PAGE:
Gender and Gender Equity Conference

Friday, April 3, 2020 | 9 a.m. to 3 p.m. Gender and Gender Equity Conference

Nebraska Union Plaza and Broyhill Fountain.
The Women’s Center is accepting submissions for the 2020 Gender and Gender Equity Conference to present work related to gender and gender equity by undergraduate and graduate students, faculty and staff, young professionals, and community members from the Lincoln area. This year’s theme is: “Changing the Narrative.” Submissions may be presentations, papers, and/or art forms across various disciplines. Submissions may cover—but are not limited to—topics such as gender, gender-diverse identities, equality and equity, empowerment, and resilience.

Click here to submit your proposal.

Click here to RSVP for the 2020 Gender and Gender Equity Conference.

Why should I care about gender?

Gender expectations and prescriptions, both positive and negative, have an impact on our lives. These are some things you may want to think about as they may affect you.

  • Issues when embracing gender roles: Unhealthy behaviors, relationship problems, and other stress arise from embracing gender roles. Some men - including trans men and non-binary individuals - may experience the following:
  • Anxiety and feeling troubled by the thought of being perceived as weak.
  • Getting drunk frequently as a coping mechanism, to feel like they have more power, or to mask depression.
  • Shame and conflict by not living up to cultural standards.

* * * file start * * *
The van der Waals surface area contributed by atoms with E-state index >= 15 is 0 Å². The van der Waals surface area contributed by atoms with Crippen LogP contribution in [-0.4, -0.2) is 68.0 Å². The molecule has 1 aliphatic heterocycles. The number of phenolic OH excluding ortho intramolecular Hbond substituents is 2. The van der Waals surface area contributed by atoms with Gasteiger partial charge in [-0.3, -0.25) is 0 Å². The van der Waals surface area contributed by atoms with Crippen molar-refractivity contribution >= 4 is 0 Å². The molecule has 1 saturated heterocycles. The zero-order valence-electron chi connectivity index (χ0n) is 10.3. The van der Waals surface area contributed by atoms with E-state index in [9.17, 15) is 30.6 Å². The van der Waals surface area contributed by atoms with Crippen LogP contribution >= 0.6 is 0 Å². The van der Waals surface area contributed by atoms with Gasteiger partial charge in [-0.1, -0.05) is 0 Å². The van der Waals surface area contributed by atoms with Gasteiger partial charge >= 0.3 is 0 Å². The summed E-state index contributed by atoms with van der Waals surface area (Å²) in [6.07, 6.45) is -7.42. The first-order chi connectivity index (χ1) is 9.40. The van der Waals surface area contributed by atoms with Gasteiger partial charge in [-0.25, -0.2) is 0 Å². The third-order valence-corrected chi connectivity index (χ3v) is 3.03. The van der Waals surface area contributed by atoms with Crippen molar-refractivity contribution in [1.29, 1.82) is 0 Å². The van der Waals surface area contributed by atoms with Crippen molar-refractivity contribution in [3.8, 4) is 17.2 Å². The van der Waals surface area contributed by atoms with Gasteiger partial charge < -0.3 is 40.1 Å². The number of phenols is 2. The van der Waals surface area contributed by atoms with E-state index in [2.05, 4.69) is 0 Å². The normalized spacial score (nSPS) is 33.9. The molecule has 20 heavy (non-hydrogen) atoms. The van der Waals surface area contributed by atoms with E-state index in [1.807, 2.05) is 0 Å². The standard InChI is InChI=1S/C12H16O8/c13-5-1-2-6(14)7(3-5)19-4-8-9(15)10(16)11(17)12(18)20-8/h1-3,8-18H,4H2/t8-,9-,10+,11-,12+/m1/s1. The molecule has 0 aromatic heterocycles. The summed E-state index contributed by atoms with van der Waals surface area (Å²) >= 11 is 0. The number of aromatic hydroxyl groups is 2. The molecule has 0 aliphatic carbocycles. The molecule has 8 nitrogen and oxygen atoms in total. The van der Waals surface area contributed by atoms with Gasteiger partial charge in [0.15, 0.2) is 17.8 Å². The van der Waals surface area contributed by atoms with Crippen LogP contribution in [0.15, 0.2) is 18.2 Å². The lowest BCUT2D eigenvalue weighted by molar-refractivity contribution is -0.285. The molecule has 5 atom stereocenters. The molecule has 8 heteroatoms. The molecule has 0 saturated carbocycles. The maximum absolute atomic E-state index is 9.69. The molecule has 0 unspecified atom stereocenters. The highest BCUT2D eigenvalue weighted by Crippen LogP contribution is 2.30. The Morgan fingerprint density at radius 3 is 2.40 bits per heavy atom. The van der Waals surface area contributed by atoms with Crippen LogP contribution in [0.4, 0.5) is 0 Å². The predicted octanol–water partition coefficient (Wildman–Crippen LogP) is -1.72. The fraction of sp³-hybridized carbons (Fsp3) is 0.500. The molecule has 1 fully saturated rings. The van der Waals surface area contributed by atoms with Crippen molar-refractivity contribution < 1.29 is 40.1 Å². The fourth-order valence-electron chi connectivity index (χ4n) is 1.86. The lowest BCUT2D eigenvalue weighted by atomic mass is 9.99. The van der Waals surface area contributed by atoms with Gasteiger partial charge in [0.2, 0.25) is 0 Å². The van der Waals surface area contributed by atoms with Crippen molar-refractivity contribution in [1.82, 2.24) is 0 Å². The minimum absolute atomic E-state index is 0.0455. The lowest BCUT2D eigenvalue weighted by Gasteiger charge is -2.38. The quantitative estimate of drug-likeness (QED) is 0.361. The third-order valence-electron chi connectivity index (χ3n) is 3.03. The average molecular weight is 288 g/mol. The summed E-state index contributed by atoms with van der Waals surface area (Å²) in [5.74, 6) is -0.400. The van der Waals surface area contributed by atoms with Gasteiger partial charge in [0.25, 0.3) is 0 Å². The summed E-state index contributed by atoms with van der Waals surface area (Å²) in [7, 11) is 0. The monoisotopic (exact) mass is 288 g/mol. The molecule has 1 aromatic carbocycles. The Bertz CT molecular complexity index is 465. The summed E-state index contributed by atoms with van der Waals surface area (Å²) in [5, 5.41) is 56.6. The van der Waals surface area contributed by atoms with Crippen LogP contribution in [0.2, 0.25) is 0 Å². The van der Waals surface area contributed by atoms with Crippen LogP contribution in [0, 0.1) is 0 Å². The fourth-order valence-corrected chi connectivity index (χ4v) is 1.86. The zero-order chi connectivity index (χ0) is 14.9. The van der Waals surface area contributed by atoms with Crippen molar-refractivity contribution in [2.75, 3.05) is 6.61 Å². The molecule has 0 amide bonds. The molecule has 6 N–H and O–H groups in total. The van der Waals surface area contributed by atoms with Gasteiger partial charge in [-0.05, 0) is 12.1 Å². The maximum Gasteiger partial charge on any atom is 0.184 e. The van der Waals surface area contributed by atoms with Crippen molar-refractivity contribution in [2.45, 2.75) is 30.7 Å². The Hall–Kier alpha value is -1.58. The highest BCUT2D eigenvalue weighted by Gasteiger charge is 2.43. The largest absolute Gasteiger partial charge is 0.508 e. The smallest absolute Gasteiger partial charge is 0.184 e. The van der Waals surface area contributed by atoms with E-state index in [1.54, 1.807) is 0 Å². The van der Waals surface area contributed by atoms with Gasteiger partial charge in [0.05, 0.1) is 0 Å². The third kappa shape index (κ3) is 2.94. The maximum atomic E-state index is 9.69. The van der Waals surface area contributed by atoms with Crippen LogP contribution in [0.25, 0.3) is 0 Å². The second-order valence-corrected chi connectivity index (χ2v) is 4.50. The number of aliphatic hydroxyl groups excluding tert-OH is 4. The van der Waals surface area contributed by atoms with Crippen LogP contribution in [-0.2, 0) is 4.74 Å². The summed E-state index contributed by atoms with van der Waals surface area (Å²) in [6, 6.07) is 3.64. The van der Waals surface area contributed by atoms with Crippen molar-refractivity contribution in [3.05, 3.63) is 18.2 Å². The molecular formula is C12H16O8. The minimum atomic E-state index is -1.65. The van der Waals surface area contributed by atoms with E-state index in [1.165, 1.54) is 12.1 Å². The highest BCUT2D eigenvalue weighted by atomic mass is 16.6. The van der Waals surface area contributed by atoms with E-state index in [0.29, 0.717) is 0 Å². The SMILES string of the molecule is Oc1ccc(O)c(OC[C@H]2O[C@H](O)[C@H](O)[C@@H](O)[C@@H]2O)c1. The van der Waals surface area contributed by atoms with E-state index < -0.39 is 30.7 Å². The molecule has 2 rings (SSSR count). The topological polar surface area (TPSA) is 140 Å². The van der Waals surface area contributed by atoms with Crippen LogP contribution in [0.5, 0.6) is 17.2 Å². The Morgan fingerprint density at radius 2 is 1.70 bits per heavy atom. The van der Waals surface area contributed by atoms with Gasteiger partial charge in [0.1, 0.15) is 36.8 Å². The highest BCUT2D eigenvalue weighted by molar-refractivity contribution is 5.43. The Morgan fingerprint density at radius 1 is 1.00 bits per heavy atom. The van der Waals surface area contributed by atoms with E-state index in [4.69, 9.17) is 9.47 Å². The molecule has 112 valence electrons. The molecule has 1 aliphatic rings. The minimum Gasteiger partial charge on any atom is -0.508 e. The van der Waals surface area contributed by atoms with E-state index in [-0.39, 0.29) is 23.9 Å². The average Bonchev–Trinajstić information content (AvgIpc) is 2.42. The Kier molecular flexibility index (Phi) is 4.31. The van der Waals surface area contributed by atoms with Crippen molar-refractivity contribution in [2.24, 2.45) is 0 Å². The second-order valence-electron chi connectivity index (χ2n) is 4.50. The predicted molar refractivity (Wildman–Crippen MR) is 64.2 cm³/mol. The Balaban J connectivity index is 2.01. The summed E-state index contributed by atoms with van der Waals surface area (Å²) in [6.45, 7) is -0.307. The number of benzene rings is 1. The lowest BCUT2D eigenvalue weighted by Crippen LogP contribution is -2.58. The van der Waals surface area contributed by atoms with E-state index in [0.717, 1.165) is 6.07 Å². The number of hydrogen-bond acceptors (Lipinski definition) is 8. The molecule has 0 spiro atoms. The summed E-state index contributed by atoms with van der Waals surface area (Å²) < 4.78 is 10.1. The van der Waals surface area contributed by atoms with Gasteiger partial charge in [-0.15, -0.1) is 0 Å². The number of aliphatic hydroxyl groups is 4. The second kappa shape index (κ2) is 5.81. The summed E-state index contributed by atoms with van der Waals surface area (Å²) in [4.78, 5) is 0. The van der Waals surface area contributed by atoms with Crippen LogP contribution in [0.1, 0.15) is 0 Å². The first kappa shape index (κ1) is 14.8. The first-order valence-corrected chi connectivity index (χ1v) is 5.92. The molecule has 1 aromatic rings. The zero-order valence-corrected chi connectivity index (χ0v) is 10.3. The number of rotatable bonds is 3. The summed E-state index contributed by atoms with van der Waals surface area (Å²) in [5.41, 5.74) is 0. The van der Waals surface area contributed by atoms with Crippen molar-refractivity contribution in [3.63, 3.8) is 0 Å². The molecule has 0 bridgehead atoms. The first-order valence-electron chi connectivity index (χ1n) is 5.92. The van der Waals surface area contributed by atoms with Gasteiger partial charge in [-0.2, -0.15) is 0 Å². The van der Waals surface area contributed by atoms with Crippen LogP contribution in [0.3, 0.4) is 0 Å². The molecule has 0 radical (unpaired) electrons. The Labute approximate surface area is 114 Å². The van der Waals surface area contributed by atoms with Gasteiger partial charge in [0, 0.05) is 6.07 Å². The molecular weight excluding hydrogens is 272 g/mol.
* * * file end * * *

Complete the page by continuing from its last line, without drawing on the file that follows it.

• Taking risks by having unprotected sex, not using seatbelts, driving too fast or recklessly, not seeing a health care provider, and/or not eating healthy foods.
  • Fear of being seen as a failure; and may avoid seeking help when needed
  • May, as a result of embracing masculine stereotypes, experience body dissatisfaction, engage in anti-LGBT behaviors, and/or experience suicidal ideation or attempts.

Here is some helpful information to keep in mind about gender:

  • Gender is a social construct; they represent categories in everyday language and are shaped by sociocultural process. Gender is not necessarily innate and is different from biology (male/female/intersex).
  • Gender can change with cultural and with/between individuals; it can differ by region, religion, class, etc.
  • Femininities and masculinities are plural and dynamic.
  • Individuals may not identify with any single gender (e.g., non-binary), or may think of themselves, to a lesser or greater degree, as both masculine and feminine (e.g. genderqueer)
  • Notions of “feminine” or “masculine” behaviors are shaped, in part, by observations and expectations about what men and women will be like and do. This “gender marking” tends to limit and constrain people from pursuing and/or entering certain occupations.
  • Femininities and masculinities can be learned. Messages about both are often found in advertising, media, news, educational materials, etc.
Men's Programming Coordinator

Alex Farquhar-Leicester

340 Nebraska Union

(402) 472-2597

wcmensprograms@unl.edu